La Crosse officials highlight importance of historic building preservation
LA CROSSE, Wis. (WEAU) - City officials in La Crosse are trying to preserve as many of the community’s historic buildings as possible.
Chair of the City’s Heritage Preservation Commission Mackenzie Mindel says maintaining those sites helps keep La Crosse vibrant.
“Historic places and historic buildings add to downtown local economies, community local economies, and they add to tourism,” Mindel listed.
That’s why Mindel believes losing the over 100-year-old Mueller Building to a fire last week was a significant blow to the city.
“That building was still historic even though it wasn’t on our historic register,” Mindel expressed. “Your experience of downtown La Crosse will never be the same.”
The fire is leading preservationists to raise awareness about other historic buildings the city is in danger of losing.
The Heritage Preservation Commission has published its second annual list of the Most Endangered Historic Properties in La Crosse.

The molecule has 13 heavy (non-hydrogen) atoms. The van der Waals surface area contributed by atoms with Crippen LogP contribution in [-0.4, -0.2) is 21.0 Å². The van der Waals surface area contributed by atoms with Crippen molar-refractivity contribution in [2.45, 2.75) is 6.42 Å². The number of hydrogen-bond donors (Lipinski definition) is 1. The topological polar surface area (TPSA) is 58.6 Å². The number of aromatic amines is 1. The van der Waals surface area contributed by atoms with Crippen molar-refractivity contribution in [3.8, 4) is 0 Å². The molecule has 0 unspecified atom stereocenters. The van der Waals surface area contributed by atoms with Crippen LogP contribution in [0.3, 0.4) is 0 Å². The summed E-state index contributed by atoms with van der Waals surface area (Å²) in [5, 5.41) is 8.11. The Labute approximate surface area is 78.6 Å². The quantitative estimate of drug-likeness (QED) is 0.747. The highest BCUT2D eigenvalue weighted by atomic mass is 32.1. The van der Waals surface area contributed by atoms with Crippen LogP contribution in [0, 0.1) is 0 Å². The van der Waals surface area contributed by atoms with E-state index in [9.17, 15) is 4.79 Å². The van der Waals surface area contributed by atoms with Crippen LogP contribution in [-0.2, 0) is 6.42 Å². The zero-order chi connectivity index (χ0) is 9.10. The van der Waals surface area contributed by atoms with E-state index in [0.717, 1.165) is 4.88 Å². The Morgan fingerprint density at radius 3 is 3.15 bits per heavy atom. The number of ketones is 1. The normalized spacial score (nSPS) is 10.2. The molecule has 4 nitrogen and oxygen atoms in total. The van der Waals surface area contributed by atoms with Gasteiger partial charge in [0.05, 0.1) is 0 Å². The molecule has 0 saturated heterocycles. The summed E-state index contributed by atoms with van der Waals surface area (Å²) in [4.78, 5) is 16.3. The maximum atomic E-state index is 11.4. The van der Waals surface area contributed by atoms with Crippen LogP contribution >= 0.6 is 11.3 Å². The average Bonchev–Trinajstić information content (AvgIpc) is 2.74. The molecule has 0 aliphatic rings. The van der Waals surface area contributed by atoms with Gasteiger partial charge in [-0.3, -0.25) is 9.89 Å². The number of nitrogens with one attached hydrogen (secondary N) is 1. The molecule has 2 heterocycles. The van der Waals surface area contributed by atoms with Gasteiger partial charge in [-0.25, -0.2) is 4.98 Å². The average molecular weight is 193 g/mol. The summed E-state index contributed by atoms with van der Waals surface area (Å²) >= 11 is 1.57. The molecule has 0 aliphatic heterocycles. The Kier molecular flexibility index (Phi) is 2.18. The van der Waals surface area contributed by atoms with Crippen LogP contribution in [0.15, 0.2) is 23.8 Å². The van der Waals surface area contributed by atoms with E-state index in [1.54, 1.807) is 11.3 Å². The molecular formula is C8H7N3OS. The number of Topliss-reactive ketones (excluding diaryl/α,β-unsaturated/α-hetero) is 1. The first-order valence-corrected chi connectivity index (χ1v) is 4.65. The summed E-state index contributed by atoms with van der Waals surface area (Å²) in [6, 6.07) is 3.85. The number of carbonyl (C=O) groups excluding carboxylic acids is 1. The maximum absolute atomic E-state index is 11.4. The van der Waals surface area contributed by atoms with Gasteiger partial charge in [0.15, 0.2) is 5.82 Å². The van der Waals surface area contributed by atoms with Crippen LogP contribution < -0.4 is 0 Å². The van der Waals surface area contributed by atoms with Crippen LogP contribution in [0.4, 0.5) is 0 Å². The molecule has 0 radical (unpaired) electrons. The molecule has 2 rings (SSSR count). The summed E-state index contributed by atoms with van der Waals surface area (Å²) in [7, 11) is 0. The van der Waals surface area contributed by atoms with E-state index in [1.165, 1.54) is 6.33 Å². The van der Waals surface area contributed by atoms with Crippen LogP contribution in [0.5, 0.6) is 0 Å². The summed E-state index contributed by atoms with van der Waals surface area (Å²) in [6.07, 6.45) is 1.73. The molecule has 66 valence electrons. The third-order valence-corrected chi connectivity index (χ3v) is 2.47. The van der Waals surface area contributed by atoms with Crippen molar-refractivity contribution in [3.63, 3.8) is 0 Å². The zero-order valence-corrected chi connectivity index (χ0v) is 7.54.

“Maybe these buildings are not being used to their highest or best use, they’re vacant, they’ve been neglected,” Planning Administrator Tim Acklin explained. “They may also be part of an area of the city that might be deemed for a larger redevelopment project, and we’re worried about losing them that way.”
Buildings on the 2022 list include the former Casino Bar at 304 Pearl Street, the J.P. Koller Building and John Halverson House on the 600 block of 4th Street South, and Fire Station No. 4 on Gillette Street.
Acklin says safeguarding those sites could benefit La Crosse in a variety of ways.
“Historic preservation can morph over into the neighborhoods element, it can morph to the housing element, it can morph into economic development,” Acklin detailed. “That’s sort of the versatility of historic preservation is it can be applicable to many other elements that a city has.”
Both Acklin and Mindel say the purpose of the endangered properties list is to raise awareness about why those buildings are important to the city.
Acklin hopes City officials will consider keeping those sites intact when planning for La Crosse’s future.
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